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    Archive for May 11th, 2012

    The demise of Beastie Boys’ Adam Yauch (also known by his moniker MCA) have resonated among hip hop fans these past days. Sadly, we have seen a particular attack that targets specific recipients and used this news item as a social engineering lure.

    We have found an email sample that leverages Yauch’s death to entice users to download and open the malicious attachment. The message appears as a news item from a non-profit organization that features the late musician’s recent passing. It also contains a .DOC file attachment, which is supposed to contain the complete story. Users who download and open the .DOC attachment are actually executing a malware detected by Trend Micro as TROJ_DROPPR.JET. This Trojan file drops another malicious file, detected as particular TROJ_SWYSYN.SME, that connects to possibly malicious URLs.

    Celebrity news items, whether factual or not, have been a staple bait in cybercriminal attacks. Adam Yauch’s death is just one of the several web threats that took advantage of the death of famous music icons. Similar threats include the string of clickjacking attacks that used the demise of Whitney Houston, Amy Winehouse, and even Lady Gaga‘s supposed death.

    Trend Micro users need not worry as they are protected via the Smart Protection Network™, which detects and deletes the related malware and blocks spam with malicious attachments with its file and email reputation technology. To know more about how attackers take advantage of noteworthy news items e.g. celebrity gossips and news and other social engineering tricks, you may read our comprehensive e-guide “How Social Engineering Works”.


    While gamers from North America and Europe are still waiting for the release of Diablo III this coming Tuesday (May 15), cybercriminals have already gone ahead and started taking advantage.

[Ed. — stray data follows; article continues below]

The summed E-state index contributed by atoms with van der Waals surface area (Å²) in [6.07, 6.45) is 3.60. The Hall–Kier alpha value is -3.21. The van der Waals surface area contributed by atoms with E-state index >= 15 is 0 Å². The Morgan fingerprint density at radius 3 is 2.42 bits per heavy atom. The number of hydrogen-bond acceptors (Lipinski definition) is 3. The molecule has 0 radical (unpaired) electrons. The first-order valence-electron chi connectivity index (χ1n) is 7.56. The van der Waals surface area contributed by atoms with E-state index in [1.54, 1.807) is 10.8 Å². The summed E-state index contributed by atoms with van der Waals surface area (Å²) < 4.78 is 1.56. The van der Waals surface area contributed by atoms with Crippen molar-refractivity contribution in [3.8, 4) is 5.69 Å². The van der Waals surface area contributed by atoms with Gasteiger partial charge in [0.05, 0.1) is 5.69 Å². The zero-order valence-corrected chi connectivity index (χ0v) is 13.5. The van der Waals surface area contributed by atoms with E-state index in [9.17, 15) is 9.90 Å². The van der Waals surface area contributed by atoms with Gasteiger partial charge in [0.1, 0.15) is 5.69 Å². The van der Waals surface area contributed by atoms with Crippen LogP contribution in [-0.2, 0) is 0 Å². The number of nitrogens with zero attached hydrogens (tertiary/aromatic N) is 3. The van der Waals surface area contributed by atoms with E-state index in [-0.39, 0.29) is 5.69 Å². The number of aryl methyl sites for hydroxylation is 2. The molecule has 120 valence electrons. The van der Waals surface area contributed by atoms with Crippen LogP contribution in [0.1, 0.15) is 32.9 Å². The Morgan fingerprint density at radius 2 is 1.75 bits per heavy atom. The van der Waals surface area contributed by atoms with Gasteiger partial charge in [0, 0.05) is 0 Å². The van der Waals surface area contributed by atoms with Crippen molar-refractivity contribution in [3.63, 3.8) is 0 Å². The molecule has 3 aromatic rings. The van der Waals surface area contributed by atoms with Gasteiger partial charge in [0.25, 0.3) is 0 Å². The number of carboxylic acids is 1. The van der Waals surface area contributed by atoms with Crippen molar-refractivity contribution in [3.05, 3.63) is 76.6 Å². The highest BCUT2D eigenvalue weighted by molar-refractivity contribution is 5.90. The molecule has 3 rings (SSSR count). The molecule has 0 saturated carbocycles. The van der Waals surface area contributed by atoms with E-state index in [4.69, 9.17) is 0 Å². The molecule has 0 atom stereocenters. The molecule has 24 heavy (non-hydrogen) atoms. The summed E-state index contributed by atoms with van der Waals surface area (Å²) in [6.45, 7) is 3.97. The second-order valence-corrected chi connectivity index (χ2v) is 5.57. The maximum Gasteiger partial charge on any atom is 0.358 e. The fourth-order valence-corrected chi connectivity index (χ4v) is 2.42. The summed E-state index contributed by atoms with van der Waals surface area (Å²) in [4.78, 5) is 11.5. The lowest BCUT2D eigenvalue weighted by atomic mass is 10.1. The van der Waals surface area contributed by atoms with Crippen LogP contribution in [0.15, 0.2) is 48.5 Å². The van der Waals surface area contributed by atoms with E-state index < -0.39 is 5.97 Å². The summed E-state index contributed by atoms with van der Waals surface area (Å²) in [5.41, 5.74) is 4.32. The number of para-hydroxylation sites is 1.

We found a search result for the string “diablo 3 free download” leading to a survey scam — a scheme frequently seen deployed through Facebook.

    The search result below (highlighted in yellow) directs to the a page which appears to be the download page for Diablo III:

    However, clicking the download button only leads to the following survey page:

    Another result, one supposedly leading to a YouTube page (highlighted in red in Figure 1), leads to the following page:

    Entering the site, the visitor is met with instructions that they need to follow in order to be able to download the beta version of Diablo III. Interestingly, the steps involve sharing a link through Facebook three times — once on the users’ wall and twice on game pages.

    Of course, following the instructions do not really lead to a file download, instead only directing to yet another survey page:

    As enticing as it is to be able to download a very popular game right before everyone else does, users should keep in mind that such shady offers are widely used as bait by cybercriminals.

    Diablo 3 is not the first game used by cybercriminals for schemes, we’ve seen other popular games such as World of Warcraft and Grand Theft Auto being used in the past.

    Trend Micro users are protected from the schemes reported above through the Trend Micro™ Smart Network Protection™.



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